Congress is now done with its second week of recess, but the nation’s capital kept busy even while the senators and representatives were back home in their districts and states. I recently attended an event at the Brookings Institution called “Faith In Equality: Economic Justice and the Future of Religious Progressives” at which a report of the same name was released and members of the religious and political communities talked about the past and future of religious progressives and other religious traditions in the United States.
The panelists began by discussing the historical religious makeup of America and the typical political behavior of various religious traditions, while contrasting that perspective with modern views about religious individuals and the religiosity of political parties. E. J. Dionne, a fellow at Brookings and a professor at Georgetown University, brought up an interesting point that religious people have historically aligned themselves with a broad array of political parties, but that with the rise of the religious right in the 1980s most Americans now associate religious people with the Republican Party and conservative political causes. Gary Dorrien, a professor at the Union Theological Seminary, rightly pointed out that religious people have often been the leaders and supporters of social justice and progressive causes, participating in the civil rights and abolitionist movements, and have not always just been the base of the Republican Party.
While this historical perspective was interesting, I found that the panelists’ perspective on the decline of religiosity in the United States, and the affect that decline is having on political parties and certain advocacy causes, to be the most important. Dionne stated that American youth are experiencing a sort of “Europization” in that they are becoming increasingly secular or nonreligious like their counterparts across the Atlantic, with nearly 35 percent of Millennials identifying as nonreligious or not affiliated with a religious tradition. With this rise of the “nones” has come a corresponding shift in the politics of the major political parties, with Dionne claiming that the Democrats are now much more secular and willing to challenge religious interests than they were even a decade ago, with gay marriage and the Affordable Care Act’s contraception mandate being just two recent examples. Republicans, who haven’t experienced a huge growth in the number of “nones” in their party, have remained relatively defensive of religious rights because many of their constituents remain religious, and specifically Christian.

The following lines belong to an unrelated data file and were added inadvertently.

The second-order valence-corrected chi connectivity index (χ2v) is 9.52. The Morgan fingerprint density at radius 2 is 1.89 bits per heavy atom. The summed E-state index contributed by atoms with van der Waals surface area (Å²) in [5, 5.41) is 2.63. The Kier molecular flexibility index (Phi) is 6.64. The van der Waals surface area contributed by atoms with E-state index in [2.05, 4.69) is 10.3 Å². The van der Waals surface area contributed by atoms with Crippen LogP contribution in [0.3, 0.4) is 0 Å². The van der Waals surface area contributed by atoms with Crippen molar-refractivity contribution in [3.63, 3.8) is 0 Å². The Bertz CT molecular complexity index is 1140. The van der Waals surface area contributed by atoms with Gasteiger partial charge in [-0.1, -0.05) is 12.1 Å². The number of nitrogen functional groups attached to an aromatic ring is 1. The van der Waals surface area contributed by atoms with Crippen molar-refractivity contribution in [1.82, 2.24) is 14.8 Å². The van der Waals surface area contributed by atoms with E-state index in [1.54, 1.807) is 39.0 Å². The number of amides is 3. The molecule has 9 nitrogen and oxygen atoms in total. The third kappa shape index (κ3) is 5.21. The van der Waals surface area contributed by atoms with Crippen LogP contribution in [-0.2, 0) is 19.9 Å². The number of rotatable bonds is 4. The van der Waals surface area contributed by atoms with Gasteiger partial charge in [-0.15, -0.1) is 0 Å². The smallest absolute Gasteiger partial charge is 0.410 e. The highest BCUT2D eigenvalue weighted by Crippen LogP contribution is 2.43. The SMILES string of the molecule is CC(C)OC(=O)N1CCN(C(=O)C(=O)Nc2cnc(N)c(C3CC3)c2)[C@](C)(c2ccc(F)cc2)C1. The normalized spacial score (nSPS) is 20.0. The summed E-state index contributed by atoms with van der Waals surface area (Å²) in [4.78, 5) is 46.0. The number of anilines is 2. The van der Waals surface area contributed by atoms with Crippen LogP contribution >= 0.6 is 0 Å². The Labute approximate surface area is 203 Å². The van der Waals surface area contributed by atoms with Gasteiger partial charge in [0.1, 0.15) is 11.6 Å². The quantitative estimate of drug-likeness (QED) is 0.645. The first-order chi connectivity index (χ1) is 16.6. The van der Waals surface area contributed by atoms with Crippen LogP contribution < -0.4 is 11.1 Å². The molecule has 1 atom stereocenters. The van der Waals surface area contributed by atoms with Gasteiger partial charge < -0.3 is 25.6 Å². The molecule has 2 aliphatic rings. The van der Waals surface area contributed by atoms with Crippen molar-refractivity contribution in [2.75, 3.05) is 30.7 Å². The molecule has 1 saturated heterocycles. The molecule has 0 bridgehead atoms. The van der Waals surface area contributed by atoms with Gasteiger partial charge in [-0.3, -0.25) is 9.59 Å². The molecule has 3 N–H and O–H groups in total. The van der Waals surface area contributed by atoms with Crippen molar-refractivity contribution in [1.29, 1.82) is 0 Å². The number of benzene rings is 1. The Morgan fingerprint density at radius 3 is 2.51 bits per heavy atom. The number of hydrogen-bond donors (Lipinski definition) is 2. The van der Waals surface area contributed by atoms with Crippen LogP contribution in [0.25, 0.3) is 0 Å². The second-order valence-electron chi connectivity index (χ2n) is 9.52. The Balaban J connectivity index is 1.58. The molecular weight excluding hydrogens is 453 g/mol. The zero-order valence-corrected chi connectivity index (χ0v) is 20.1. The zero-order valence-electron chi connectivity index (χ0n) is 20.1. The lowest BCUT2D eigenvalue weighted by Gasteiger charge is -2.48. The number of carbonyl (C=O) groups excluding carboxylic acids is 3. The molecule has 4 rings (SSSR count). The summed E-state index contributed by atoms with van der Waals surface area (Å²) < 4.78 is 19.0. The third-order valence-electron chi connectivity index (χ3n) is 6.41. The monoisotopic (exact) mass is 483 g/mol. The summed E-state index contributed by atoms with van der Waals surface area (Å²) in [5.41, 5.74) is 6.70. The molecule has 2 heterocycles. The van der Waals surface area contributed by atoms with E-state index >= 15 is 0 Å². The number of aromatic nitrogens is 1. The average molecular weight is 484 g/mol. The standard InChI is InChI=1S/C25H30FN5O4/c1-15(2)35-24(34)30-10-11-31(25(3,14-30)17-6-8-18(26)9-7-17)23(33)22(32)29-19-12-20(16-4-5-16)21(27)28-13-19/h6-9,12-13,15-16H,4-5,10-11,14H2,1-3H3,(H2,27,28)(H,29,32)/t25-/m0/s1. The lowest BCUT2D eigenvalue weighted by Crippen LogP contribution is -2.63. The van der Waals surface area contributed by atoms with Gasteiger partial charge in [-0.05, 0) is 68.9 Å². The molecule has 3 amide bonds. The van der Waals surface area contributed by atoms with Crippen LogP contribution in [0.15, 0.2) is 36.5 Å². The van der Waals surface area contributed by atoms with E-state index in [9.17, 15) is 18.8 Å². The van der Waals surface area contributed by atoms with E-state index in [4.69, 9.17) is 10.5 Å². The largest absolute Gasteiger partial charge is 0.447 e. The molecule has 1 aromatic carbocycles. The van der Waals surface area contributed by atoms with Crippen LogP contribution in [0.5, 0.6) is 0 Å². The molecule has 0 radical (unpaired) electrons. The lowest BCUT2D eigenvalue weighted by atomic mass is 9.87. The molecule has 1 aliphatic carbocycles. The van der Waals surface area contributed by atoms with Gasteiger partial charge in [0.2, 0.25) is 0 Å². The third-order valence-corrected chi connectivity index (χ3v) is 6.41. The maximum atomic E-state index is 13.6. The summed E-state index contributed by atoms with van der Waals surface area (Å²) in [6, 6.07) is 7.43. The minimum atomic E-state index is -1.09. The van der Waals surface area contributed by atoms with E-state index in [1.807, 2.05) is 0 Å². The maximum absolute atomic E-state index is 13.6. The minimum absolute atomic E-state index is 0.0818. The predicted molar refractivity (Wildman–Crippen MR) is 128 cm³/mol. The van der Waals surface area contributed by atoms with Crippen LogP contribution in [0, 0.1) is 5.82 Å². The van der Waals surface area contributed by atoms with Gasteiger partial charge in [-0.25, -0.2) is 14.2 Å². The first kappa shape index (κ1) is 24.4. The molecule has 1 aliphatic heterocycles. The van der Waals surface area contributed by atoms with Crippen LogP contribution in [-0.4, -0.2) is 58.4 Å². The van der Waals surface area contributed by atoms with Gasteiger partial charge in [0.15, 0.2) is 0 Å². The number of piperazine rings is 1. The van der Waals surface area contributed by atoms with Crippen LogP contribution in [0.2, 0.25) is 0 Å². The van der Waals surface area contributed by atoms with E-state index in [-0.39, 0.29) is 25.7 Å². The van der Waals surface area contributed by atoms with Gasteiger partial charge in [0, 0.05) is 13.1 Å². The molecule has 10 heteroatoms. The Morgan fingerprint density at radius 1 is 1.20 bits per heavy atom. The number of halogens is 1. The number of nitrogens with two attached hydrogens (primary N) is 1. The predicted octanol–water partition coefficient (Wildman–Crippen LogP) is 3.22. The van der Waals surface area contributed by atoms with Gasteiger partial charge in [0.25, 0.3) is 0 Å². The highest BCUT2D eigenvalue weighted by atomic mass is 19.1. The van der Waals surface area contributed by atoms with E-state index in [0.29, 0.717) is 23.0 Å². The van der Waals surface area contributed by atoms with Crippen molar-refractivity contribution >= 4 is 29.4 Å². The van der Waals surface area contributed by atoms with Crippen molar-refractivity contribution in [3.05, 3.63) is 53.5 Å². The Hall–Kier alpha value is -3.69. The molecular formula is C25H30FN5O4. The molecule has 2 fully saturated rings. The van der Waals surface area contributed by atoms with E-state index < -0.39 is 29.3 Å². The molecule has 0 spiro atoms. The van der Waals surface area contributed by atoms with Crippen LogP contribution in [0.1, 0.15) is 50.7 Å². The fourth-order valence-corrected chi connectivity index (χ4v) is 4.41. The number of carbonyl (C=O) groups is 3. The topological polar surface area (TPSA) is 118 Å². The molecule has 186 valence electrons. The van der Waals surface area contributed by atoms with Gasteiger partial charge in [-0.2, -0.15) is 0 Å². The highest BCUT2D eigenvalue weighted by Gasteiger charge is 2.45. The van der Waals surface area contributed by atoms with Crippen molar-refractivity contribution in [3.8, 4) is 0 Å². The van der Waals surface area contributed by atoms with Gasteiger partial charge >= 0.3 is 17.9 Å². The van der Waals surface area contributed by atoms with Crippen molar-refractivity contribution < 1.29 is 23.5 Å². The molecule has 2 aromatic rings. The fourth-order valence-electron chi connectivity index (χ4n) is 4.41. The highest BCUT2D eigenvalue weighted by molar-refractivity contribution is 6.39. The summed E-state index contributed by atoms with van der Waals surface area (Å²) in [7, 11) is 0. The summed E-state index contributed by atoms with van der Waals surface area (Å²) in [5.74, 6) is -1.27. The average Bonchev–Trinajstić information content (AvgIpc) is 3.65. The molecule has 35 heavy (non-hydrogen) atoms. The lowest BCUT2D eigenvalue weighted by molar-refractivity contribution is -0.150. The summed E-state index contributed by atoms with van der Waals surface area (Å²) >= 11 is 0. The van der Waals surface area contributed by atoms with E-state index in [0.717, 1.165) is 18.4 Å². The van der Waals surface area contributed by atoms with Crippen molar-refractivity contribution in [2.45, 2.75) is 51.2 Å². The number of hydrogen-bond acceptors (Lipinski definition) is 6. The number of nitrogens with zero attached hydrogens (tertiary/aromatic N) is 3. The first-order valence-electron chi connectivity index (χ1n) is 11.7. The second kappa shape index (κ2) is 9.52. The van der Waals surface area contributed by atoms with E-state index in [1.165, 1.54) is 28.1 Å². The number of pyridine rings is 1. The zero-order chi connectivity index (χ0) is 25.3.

Dorrien also pointed out that the rise of the nones has coincided with a decrease in the number of religious progressives, like liberal Protestants, many of whom have joined the nonreligious community or left their church because of the association of conservative values with religion and the religious right. This religious flight was only worsened by the fact that many progressive religious traditions didn’t grow beyond their demographic origins and appeal to new types of people. However, Dorrien and the other panelists concluded that the religious right’s time is fast fading, and that the ideological diversity that previously categorized the religious community is returning. This movement away from conservative religious activism is promising to Dorrien because it will allow religious groups to turn away from divisive social issues and focus on economic justice, an issue which he claims has interreligious and cross-ideological appeal. More importantly, the panelists believe that economic justice advocacy, especially while unemployment and income inequality remain high, will appeal greatly to lapsed religious individuals and those who had never been a part of a religious community.
Pope Francis seemed to be the man of the moment at the event, as the panelists couldn’t stop talking about how his focus on economic justice had won popularity for the Catholic Church and re-legitimized religious activism, even though the Church hasn’t actually changed many of the divisive theological and social positions that it currently maintains. Still, by focusing on economic justice, the church and other religious institutions are uniting different communities, including the nonreligous community.
This event made clear to me that nonreligious and religiously unaffiliated Americans essentially own the future, and that most of the reason they will have this power is because of the unappealing advocacy work done by religious conservatives. While some nonbelievers hope for the enfeeblement of all religious traditions, I hope that progressive and conservative religious activists will focus on helping those in economic need rather than judging those marked “different” by society, because they will by joining humanist activists in working for the betterment of humankind. If such activity does end up restoring some of the religiosity of Americans then so be it, as these newly religious people will resemble the religious activists that fought against Jim Crow and not the ones who sought to ban abortions or legalize discrimination against people based on sexual orientation or gender identity.